- I’ve always lived in California. I was born and raised in LA, went to college in Berkeley and stayed there for a few extra years, then moved back here.
- Outside of Los Angeles, the cities I’ve spent the most time in are Manhattan and La Jolla.
- My first boyfriend was named Mark. We dated for a few months when I was a freshman in college.
- My first kiss happened when I was a senior in high school. It was awkward, and my mom was home at the time.
- When I was a kid, I briefly played piano and guitar, both poorly.
- I was also forced into tennis, gymnastics, and t-ball. I excelled at none.
- I have a serious phobia of flying and take Xanax whenever I have to do it. I have recurring nightmares about getting on planes and forgetting my Xanax at home.
- I’m very insecure about my appearance, but I like my lips and my calves.
- At one point, I dyed my hair reddish-brown. At another point, I had blonde highlights.
- My Bar Mitzvah portion was Noah. I still feel an attachment to the story, if not to Judaism.
- My Bar Mitzvah party theme was television. All of the tables were different shows. My table was The Simpsons.
- When I was 15, I spilled chocolate milk all over a girl’s bag, and I still feel bad about this.
- When I was 17, I said that I didn’t think I was a feminist, and I still feel bad about this.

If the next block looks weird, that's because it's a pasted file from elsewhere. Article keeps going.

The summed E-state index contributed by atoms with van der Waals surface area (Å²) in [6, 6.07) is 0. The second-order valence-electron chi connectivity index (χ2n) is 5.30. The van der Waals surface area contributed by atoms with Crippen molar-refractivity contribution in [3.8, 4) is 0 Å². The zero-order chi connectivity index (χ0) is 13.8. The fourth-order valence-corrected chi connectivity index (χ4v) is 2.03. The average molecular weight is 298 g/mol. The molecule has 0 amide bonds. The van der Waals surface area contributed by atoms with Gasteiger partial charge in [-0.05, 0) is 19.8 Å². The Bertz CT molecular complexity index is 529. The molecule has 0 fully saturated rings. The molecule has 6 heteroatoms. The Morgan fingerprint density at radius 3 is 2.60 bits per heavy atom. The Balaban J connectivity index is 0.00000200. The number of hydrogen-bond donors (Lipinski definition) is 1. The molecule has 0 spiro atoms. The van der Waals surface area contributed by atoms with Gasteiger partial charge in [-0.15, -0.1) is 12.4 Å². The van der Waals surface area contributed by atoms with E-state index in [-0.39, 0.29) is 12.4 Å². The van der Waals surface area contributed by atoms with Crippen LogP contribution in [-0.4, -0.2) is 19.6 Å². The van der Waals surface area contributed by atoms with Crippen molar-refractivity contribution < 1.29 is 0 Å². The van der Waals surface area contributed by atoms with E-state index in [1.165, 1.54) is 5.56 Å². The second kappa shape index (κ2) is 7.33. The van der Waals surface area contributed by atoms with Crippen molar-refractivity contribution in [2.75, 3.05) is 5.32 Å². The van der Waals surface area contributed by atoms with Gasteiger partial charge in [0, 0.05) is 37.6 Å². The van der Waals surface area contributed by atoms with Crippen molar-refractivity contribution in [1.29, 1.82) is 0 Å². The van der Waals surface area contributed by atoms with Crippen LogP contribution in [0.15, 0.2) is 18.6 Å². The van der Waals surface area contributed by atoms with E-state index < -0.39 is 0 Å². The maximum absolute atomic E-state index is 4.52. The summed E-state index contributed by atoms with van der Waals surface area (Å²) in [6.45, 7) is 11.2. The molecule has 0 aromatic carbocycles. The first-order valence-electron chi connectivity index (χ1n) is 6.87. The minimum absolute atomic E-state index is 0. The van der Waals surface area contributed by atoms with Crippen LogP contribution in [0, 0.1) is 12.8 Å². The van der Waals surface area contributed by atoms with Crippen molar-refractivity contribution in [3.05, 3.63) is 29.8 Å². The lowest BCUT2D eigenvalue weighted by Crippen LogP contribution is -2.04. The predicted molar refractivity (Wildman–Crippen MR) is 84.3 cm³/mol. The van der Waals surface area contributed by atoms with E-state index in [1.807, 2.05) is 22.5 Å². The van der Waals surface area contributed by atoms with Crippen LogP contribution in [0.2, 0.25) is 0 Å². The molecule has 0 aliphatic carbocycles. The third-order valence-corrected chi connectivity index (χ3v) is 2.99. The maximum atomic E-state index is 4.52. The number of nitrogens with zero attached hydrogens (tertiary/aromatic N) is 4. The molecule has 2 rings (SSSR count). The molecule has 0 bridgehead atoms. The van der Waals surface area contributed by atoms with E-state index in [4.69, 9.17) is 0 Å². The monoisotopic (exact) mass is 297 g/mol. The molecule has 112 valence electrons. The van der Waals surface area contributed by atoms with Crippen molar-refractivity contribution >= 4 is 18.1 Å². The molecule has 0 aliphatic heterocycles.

- All of my grandparents are dead.
- I can count the number of funerals I’ve been to on one hand. I’ve been to even fewer weddings.
- I’m allergic to cats and dogs, but I had a hypoallergenic dog named Lily. She was a Bichon Frisé, and I still miss her.
- Other pets I have had: a tortoise, a hamster, hermit crabs, a pair of rats.
- I once wrote Buffy the Vampire Slayer fanfic. It was not erotic.
- I have a scar on my left index finger from when I cut it while slicing bread on Ambien. I have told this story before, but it’s too good a useless fact about me to not share.
- I sucked my thumb until I was 10. I know.
- My nails are usually long because I hate the way that short nails feel. I get chills thinking about it.
- Sometimes I write because I don’t know what else to do with my time, and then I feel a little embarrassed about expecting anyone else to read it, but I’m publishing this post, anyway.
- I wrote a sex column in college. My mom loved it.
“I’ve always wondered about the assumption that our online personas are more fake than our physical ones. I often feel awkward and nervous in real-life situations; I almost always feel like I’m saying the wrong thing and am unable to articulate what I really think and feel. Online, I have plenty of time and unlimited space to consider what to say and how to express myself. It’s an advantage that makes me feel more like myself, not less so.”